Heaven On Earth if You Ask Me...

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posted on Jan, 12 2013 @ 02:48 PM
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here are the sleeping gardens, went out and did a row of beets yesterday, down on the lower garden, lettuce and radishes will go next month come snow or shine. The garden closet has only been tilled under and not ready for planting yet. These gardens were beautiful over the summer.

edit on 12-1-2013 by antar because: (no reason given)




posted on Jan, 12 2013 @ 03:23 PM
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Looks great thanks! You have more space then me you could do some cool Sepp Holzer style raised beds there How many acres do you have?



posted on Jan, 22 2013 @ 03:04 PM
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I found this more in depth video of Sepp Holzer and how his farm works. This place is just absolutely beautiful. They are farming at 4000+ feet imagine what we could do in milder climates. He has a new book out too about beautifying the desert.

If you scroll down a little bit you can watch the video on the site. I could not find it on yourtube there but I was able to download it from their site I am going to burn it to DVD so I can watch in on TV.

www.permaculture-media-download.com...

This man is truly inspired of you ask me. This is most definitely the future but we need to get rid of these goodamend factory farming and corporate globalist that are destroying the soil and the planet with GMO mono-culture pesticides and chemical fertilizers. Sepp uses none of that he doesn't even have to irrigate. We could truly build the earth into the Garden of Eden with these methods!

I ordered his original book and I want to teach this stuff.



posted on Jan, 22 2013 @ 04:10 PM
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reply to post by hawkiye
 


Thanks for this thread and the videos. There are a bunch of people on the Librarything website who contribute to their "Sustainability" group discussion. Many, many books and other resources are listed there. Check it out. I would have posted a lot of my contributions there onto ATS as well, but it would be tough to organize it well here, from what I have seen on ATS so far. Here is that link:

www.librarything.com...

Note: The sustainability thread on Librarything is far from perfectly organized, but at least all the threads are on one page, and the book/media reviews are thoughtful.



posted on Jan, 22 2013 @ 08:00 PM
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Originally posted by Uphill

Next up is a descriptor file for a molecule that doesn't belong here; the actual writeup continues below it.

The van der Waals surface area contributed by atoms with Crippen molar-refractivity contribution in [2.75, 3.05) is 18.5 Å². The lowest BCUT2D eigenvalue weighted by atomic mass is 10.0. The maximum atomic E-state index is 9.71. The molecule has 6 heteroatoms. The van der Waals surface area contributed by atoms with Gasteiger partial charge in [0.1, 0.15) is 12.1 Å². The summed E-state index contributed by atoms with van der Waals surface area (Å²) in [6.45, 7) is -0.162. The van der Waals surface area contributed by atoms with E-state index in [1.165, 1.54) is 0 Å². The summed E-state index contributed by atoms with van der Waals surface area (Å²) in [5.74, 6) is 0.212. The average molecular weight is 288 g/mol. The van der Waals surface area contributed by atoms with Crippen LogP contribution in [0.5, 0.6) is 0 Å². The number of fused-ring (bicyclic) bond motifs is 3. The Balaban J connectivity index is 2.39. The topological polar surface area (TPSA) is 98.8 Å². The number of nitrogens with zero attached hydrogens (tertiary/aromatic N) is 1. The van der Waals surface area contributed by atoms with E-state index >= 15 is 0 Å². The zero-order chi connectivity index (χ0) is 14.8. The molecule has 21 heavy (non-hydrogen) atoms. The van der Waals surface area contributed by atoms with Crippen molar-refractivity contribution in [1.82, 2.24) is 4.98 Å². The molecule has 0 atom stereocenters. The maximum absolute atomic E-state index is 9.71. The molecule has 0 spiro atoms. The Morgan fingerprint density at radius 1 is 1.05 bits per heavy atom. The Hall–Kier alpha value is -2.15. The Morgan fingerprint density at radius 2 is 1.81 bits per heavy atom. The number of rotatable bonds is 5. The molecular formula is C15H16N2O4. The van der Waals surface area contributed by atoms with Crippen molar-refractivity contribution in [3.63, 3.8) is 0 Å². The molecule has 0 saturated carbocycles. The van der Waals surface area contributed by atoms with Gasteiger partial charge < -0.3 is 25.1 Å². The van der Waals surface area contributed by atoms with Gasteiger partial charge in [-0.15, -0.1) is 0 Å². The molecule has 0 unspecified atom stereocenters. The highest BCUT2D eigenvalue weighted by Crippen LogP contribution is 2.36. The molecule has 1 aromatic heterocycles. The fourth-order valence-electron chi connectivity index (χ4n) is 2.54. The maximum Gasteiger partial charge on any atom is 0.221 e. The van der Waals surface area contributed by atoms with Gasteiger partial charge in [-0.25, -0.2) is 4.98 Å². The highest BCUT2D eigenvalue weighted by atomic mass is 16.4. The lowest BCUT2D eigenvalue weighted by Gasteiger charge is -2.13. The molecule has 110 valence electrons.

reply to post by hawkiye
 


Thanks for this thread and the videos. There are a bunch of people on the Librarything website who contribute to their "Sustainability" group discussion. Many, many books and other resources are listed there. Check it out. I would have posted a lot of my contributions there onto ATS as well, but it would be tough to organize it well here, from what I have seen on ATS so far. Here is that link:

www.librarything.com...

Note: The sustainability thread on Librarything is far from perfectly organized, but at least all the threads are on one page, and the book/media reviews are thoughtful.



Thanks I will check it out... Sepp has inspired me I think this is my calling, I am not in a position very conducive to pursuing it much right now but I feel compelled to do so anyway and the way will open up

edit on 22-1-2013 by hawkiye because: (no reason given)



posted on Jan, 23 2013 @ 02:34 AM
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Here is the latest video I posted on yout tube so its easier to watch:



www.youtube.com...



posted on Jun, 8 2013 @ 06:12 PM
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*bump*

I just found this farmer on youtube and was blown away. I wanted to immediately make a post about him but of course did a search.

The updated video posted a bit later in the thread is the one I was going to post.

What an absolute genius this farmer is. And for those people preparing to live off the land when all heck breaks out?.. you have to at least glean a few bits of his wisdom.

I think this man's philosophy could really shed light on a broken agriculture system while preparing us to think for ourselves (which I gather we like around here).

There is a segment about using rocks as heat beds for plants while the roots of those plants keep the rocks from tumbling off the hillside. It is absolutely brilliant and probably stuff our ancestors would have taught us if not for gov interference.

So grab a cup of coffee or a glass of wine and give the video a look. The man is inspirational.

I keep thinking of the hillsides along the highway in Oregon that have boulders falling on cars during the rainy season. I wonder of they could plant something there that could benefit the region while yielding a crop that could be sold at farmers' markets.


(See the post above mine for the video.)




edit on 8-6-2013 by PrincessTofu because: (no reason given)
edit on 8-6-2013 by PrincessTofu because: (no reason given)
edit on 8-6-2013 by PrincessTofu because: (no reason given)





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